Please use this identifier to cite or link to this item:
Title: Dietary n-6- or n-3-rich vegetable fats and antioxidants: effects on fatty acid composition and stability of rabbit plasma, liver and meat
Author: Tres Oliver, Alba
Bou Novensà, Ricard
Codony Salcedo, Rafael
Guardiola Ibarz, Francesc
Keywords: Conills
Àcids grassos
Vitamina E
Reacció d'oxidació-reducció
Suplements nutritius
Olis vegetals
Fatty acids
Vitamin E
Oxidation-reduction reaction
Dietary supplements
Vegetable oils
Issue Date: 29-Jun-2009
Publisher: Cambridge University Press
Abstract: We supplemented diets with a-tocopheryl acetate (100 mg/kg) and replaced beef tallow (BT) in feeds with increasing doses of n-6- or n-3-rich vegetable fat sources (linseed and sunflower oil), and studied the effects on the fatty acid (FA) composition, the a-tocopherol (aT) content and the oxidative stability of rabbit plasma and liver. These effects were compared with those observed in a previous study in rabbit meat. As in meat, the content of saturated, monounsaturated and trans FA in plasma and liver mainly reflected feed FA profile, except stearic acid in liver, which increased as feeds contained higher doses of vegetable fat, which could be related to an inhibition of the activity of the stearoyl-CoA-desaturase. As linseed oil increased in feeds, the n-6/n-3 FA ratio was decreased in plasma and liver as a result of the incorporation of FA from diets and also, due to the different performance and selectivity of desaturase enzymes. However, an increase in the dose of vegetable fat in feeds led to a significant reduction in the aT content of plasma and liver, which was greater when the fat source was linseed oil. Increasing the dose of vegetable fat in feeds also led to an increase in the susceptibility to oxidation (lipid hydroperoxide (LHP) value) of rabbit plasma, liver and meat and on the thiobarbituric acid (TBA) values of meat. Although the dietary supplementation with a-tocopheryl acetate increased the aT content in plasma and liver, it did not modify significantly their TBA or LHP values. In meat however, both TBA and LHP values were reduced by the dietary supplementation with a-tocopheryl acetate. The plasma aT content reflected the aT content in tissues, and correlated negatively with tissue oxidability. From the studied diets, those containing 1.5% linseed oil plus 1.5% BT and 100 mg of a-tocopheryl acetate/kg most improved the FA composition and the oxidative stability of rabbit tissues.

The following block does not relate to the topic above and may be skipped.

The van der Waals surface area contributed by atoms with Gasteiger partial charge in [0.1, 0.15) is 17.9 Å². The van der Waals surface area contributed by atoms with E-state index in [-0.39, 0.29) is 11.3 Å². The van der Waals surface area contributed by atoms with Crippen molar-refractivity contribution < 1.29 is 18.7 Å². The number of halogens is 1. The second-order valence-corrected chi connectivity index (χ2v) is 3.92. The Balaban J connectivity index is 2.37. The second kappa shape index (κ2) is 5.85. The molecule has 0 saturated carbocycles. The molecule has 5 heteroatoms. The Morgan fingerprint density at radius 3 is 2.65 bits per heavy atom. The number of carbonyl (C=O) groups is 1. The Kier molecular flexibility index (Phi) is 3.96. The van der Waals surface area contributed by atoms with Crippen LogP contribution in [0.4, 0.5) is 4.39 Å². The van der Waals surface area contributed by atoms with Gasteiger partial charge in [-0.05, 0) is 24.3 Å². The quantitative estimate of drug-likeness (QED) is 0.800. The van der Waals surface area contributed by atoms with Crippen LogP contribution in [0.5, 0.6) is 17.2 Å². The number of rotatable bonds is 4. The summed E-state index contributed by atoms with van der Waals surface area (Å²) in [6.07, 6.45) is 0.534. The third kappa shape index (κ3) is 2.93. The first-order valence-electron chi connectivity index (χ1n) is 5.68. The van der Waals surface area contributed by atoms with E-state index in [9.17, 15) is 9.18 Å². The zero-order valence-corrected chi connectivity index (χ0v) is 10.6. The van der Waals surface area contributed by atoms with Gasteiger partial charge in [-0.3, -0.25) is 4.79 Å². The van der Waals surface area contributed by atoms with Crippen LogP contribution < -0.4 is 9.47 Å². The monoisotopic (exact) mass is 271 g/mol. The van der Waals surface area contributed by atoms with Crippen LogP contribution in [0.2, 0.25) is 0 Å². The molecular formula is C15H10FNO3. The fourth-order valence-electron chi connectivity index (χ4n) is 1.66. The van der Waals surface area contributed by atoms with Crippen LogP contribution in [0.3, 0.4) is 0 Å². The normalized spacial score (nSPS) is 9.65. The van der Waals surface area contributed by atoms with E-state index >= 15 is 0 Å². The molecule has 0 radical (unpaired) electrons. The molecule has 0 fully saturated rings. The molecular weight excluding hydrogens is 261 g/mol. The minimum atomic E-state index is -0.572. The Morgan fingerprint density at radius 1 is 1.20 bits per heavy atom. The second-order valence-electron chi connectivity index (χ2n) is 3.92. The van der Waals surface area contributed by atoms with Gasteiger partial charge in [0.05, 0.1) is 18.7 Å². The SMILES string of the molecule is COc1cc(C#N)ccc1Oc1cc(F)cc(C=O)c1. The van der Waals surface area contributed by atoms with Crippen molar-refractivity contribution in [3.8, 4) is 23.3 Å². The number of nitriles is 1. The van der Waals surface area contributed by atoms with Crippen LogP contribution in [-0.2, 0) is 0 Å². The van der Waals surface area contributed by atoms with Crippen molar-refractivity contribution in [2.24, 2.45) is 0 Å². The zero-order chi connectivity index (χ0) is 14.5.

It is part of: Animal, 2009, vol. 3, num. 10, p. 1408-1419
Related resource:
ISSN: 1751-7311
Appears in Collections:Articles publicats en revistes (Nutrició, Ciències de l'Alimentació i Gastronomia)

Files in This Item:
File Description SizeFormat 
576229.pdf254.79 kBAdobe PDFView/Open

Items in DSpace are protected by copyright, with all rights reserved, unless otherwise indicated.